4. Philopoemen says:

    As a serving cop, i decided to buy and play, not really going into it with any expectations. My main concern was that it would feel too much like work. It doesn’t.

    The game is a game, wrapped in a cliches. Nothing wrong with that, but trying to argue that it doesn’t cover the big issues facing policing is silly when it doesn’t cover the small issues facing policing – specifically domestic violence and paperwork, which along with mental health jobs account for majority of time for police across the world.

    About the only thing it gets right, is the dearth of officers to go to jobs. But the reasons that people ask for days off, the whole corruption angle, the simplicity of investigations etc etc. It’s a game.

    Reading anything more than that into it is a waste of time.

    • Geebs says:

      Yeah, society does love to pass over the responsibility for dealing with those two categories of problems to police, social services and healthcare, and then condemn them for dealing poorly with situations in which there is no satisfactory outcome to be had.

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      3001 says:

      From the sounds of it this game could have been fun but seems to be lazy. Not being able to stay straight and *having* to be corrupt is just a cop out (not intended). I wonder why games don’t learn from the golden RPG era – KOTOR being a classic example. You *could* make dark side choices and go to the dark side, they were often the easy, more enjoyable choices and you made more money but they were very much the easy way out. If you made light side choices, you had a few more benefits down the line and kept your NPCs to the end. Forcing the protagonist to go down one route or not at all, exposes this not so much as a sim but more a closed point and click adventure game.

      FWIW – Even as someone who isn’t a cop, this does sound a bit too much like work – any management sim that gets too far into the actual bureaucracy is often just a red tape sim (not my idea of fun).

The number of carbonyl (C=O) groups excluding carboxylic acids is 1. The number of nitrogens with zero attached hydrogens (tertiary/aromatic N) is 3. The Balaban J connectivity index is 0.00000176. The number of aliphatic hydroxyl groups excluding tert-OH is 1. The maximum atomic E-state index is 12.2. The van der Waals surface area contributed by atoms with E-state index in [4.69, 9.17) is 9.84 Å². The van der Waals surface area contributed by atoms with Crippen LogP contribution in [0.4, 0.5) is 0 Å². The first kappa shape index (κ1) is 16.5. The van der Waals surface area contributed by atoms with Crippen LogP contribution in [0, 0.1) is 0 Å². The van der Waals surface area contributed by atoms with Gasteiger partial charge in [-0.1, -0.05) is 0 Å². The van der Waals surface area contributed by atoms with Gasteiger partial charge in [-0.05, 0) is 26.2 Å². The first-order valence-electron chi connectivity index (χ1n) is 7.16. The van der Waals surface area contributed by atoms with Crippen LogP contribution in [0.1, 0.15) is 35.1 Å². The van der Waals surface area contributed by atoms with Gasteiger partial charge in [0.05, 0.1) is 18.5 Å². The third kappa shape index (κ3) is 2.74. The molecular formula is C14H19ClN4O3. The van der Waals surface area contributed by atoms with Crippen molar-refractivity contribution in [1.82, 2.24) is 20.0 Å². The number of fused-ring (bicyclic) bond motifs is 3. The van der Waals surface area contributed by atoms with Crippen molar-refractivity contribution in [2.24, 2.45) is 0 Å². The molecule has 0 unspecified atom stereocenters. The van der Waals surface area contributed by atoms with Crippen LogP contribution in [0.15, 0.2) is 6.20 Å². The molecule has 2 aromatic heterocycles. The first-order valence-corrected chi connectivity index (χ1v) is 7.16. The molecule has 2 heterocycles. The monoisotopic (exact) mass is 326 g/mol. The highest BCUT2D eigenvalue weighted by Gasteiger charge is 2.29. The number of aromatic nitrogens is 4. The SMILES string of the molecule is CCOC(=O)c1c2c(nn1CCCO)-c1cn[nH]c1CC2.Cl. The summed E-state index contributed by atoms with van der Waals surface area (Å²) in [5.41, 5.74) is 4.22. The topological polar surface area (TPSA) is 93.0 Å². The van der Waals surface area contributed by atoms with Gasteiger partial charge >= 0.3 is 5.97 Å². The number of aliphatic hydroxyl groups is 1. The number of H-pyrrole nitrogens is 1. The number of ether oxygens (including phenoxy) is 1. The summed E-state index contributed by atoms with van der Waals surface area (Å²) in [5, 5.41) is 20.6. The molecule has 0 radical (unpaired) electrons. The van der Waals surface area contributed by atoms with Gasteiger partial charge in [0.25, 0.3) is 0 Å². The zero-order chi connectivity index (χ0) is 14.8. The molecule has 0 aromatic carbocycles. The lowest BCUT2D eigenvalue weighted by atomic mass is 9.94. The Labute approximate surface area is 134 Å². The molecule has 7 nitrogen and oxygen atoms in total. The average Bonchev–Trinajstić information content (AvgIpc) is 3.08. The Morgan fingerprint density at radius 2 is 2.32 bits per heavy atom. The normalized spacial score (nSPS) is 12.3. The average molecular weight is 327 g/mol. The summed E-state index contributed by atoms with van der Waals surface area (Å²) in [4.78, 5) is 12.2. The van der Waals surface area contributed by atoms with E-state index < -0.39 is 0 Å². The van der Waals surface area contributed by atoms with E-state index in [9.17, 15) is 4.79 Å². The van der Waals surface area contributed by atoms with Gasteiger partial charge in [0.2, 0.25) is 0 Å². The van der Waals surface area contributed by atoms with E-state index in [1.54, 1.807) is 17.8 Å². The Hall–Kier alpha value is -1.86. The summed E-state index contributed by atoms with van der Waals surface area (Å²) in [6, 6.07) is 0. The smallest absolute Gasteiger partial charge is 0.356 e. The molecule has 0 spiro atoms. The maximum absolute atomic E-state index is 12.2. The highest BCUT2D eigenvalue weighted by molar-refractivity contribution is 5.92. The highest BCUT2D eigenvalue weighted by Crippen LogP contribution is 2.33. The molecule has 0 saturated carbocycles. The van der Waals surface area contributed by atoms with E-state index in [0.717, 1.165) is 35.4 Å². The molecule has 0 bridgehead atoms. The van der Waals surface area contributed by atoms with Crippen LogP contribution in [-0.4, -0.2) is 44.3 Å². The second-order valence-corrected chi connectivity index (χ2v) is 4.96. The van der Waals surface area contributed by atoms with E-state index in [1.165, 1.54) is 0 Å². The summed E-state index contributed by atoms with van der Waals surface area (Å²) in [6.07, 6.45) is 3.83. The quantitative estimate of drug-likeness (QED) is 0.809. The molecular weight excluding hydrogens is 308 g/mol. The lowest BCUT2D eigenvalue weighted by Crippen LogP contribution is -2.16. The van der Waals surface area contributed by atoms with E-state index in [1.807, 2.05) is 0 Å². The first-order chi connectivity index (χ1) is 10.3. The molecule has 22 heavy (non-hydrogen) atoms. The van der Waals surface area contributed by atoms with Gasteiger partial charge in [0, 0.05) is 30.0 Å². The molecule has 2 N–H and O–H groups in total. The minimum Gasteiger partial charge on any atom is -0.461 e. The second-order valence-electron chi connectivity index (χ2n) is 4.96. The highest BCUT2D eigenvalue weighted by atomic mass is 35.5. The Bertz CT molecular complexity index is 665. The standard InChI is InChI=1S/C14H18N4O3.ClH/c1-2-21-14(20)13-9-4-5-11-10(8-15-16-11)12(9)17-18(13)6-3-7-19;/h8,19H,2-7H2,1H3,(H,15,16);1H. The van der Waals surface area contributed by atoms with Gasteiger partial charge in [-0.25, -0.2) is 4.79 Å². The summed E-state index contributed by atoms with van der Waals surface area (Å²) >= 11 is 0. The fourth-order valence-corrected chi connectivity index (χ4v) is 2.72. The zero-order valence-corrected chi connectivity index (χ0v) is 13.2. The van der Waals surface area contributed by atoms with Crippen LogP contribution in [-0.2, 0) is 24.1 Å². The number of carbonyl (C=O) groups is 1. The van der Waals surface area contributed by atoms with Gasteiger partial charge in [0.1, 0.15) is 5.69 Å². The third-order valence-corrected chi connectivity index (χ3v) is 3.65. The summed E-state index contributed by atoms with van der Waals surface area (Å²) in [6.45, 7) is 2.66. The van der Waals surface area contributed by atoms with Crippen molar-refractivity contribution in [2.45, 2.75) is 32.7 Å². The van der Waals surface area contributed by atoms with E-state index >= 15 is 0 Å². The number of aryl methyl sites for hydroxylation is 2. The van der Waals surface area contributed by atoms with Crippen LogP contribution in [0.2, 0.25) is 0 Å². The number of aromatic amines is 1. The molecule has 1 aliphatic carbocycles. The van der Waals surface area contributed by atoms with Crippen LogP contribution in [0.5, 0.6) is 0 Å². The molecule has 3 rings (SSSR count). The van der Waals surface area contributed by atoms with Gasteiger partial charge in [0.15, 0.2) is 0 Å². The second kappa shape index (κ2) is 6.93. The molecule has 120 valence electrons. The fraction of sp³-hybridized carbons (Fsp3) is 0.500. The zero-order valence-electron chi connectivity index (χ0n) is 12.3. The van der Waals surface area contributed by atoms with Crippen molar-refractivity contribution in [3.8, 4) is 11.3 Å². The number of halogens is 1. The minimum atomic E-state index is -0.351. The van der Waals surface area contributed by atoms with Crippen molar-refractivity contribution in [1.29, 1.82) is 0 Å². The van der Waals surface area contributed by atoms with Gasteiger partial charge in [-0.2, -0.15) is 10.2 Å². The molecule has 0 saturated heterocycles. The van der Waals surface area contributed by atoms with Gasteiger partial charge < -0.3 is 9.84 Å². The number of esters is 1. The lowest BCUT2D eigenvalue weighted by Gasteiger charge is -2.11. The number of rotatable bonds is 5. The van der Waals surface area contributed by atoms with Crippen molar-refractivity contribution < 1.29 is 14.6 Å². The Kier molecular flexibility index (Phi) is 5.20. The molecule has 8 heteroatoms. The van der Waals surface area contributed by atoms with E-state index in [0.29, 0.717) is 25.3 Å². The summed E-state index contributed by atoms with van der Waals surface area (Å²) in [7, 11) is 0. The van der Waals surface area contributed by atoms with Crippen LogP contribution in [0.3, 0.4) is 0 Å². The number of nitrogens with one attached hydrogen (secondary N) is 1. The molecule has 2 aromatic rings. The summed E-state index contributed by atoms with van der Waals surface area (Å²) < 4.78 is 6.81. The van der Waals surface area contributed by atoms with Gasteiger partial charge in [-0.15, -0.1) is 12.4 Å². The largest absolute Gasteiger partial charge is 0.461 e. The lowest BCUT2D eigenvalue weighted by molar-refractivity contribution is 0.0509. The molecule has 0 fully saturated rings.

5. geldonyetich says:

    This game landed straight on my “not interested” list when you informed me that being uncorruptable just gets you ganked by the mob. I don’t care if that ideal gels with the writer’s vision of the story in this game, it’s just not a message I want to pay for.


    I don’t like these sorts of artificial sim games. It’s one thing to have a simple set of rules which force the player into situations, like in Papers Please, but these games create worlds filled with stupid rules that don’t actually matter.

    Replacing the world with a reductionist system doesn’t necessarily teach you about reality, if anything these sorts of games delude people into thinking they understand more.


    I just read their open letter on their website and found a painfully naive quote

    “that terrible moment when a person suddenly decides that he has the right to hit another person, that devastating moment when the thought enters his mind — that has no relation to governments, parties, or laws”

    That is laughably naive, almost certainly spoken from someone who has never been tortured by state sponsored officials. The fact is torture is an inextricable, fundamental part of policing.

    • Geebs says:

      Balls. People are horrible/violent to each other at a far higher rate than even the most insanely dedicated ‘state sponsored officials’ could ever hope to achieve.

      As to that last bit, not everybody lives in Mexico. Unless you’re one of those folks who joins the discussion about a police shooting purely in order to bitch about that one time you got a speeding ticket when you were, in fact, speeding.

    • Phasma Felis says:

      “The fact is torture is an inextricable, fundamental part of policing”

      I don’t trust the cops any more than the next guy, but this is really stupid on multiple levels.

    • TeePee says:

      “The fact is torture is an inextricable, fundamental part of policing.”

      I very much disagree with that, and I think anyone who has ever served in law enforcement outside of some of the less desirable regions of South America would likely disagree too. I’m not sure what baggage you’re carrying regards law enforcement, but that’s a VERY broad statement you’re making there that wouldn’t hold up to event the slightest examination.

    • Philopoemen says:

      I completely agree – death by Powerpoint is most definitely torture, and is rife in modern policing…

    • Eight Rooks says:

      It is an utterly stupid quote, and they seem like the textbook example of “No, no, none of this is political, it has nothing to do with politics, LALALALALA I AM NOT LISTENING” etc. But you’re doing yourself no favors with that last line.

  8. stormdude says:

    This review is dead on. Wanted to love this but just became a slog. A grind, stopped at around 100 days. Maybe being a chief is. Can’t even think on how to improve it…yawn.

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    keithzg says:

    It’s a rare thing for a games critic to say, but it would have benefited from being shorter.

    Actually, if anything I’d say that it seems games critics are far more likely than the average member of the internet commentariat to conclude that a game should be shorter. Part of that, I presume, is the pressures of the job. Of course, I tend to agree (nothing wrong with art/entertainment that doesn’t overstay its welcome and sticks to natural endpoints) so it’s also possible I’ve largely gravitated to sites like this whose outlook tends to match mine, and perhaps the wider corpus of games criticism doesn’t agree.